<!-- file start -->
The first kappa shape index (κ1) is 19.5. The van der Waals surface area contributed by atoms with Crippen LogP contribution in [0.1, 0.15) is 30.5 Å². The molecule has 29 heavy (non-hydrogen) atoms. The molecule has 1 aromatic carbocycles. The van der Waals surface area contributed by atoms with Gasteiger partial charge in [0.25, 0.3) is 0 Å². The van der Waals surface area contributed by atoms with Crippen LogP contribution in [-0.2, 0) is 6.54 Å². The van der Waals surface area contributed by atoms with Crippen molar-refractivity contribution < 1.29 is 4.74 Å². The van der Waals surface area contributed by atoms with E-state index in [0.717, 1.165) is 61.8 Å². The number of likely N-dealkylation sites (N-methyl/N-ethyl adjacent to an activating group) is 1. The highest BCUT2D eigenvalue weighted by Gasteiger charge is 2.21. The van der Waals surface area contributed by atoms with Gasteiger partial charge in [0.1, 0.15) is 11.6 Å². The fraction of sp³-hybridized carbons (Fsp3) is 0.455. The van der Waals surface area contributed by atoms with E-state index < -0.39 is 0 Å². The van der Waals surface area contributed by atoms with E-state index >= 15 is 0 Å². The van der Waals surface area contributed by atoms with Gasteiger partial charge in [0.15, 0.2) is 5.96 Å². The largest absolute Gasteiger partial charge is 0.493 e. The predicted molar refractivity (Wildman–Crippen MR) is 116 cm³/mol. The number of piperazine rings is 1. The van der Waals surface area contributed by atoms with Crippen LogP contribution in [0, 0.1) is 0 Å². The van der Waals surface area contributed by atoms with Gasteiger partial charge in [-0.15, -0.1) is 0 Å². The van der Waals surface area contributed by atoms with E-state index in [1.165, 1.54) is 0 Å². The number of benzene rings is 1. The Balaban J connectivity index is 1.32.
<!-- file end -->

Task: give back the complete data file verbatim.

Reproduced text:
The first kappa shape index (κ1) is 19.5. The van der Waals surface area contributed by atoms with Crippen LogP contribution in [0.1, 0.15) is 30.5 Å². The molecule has 29 heavy (non-hydrogen) atoms. The molecule has 1 aromatic carbocycles. The van der Waals surface area contributed by atoms with Gasteiger partial charge in [0.25, 0.3) is 0 Å². The van der Waals surface area contributed by atoms with Crippen LogP contribution in [-0.2, 0) is 6.54 Å². The van der Waals surface area contributed by atoms with Crippen molar-refractivity contribution < 1.29 is 4.74 Å². The van der Waals surface area contributed by atoms with E-state index in [0.717, 1.165) is 61.8 Å². The number of likely N-dealkylation sites (N-methyl/N-ethyl adjacent to an activating group) is 1. The highest BCUT2D eigenvalue weighted by Gasteiger charge is 2.21. The van der Waals surface area contributed by atoms with Gasteiger partial charge in [0.1, 0.15) is 11.6 Å². The fraction of sp³-hybridized carbons (Fsp3) is 0.455. The van der Waals surface area contributed by atoms with E-state index < -0.39 is 0 Å². The van der Waals surface area contributed by atoms with E-state index >= 15 is 0 Å². The van der Waals surface area contributed by atoms with Gasteiger partial charge in [0.15, 0.2) is 5.96 Å². The largest absolute Gasteiger partial charge is 0.493 e. The predicted molar refractivity (Wildman–Crippen MR) is 116 cm³/mol. The number of piperazine rings is 1. The van der Waals surface area contributed by atoms with Crippen LogP contribution in [0, 0.1) is 0 Å². The van der Waals surface area contributed by atoms with Gasteiger partial charge in [-0.15, -0.1) is 0 Å². The van der Waals surface area contributed by atoms with E-state index in [1.165, 1.54) is 0 Å². The number of benzene rings is 1. The Balaban J connectivity index is 1.32.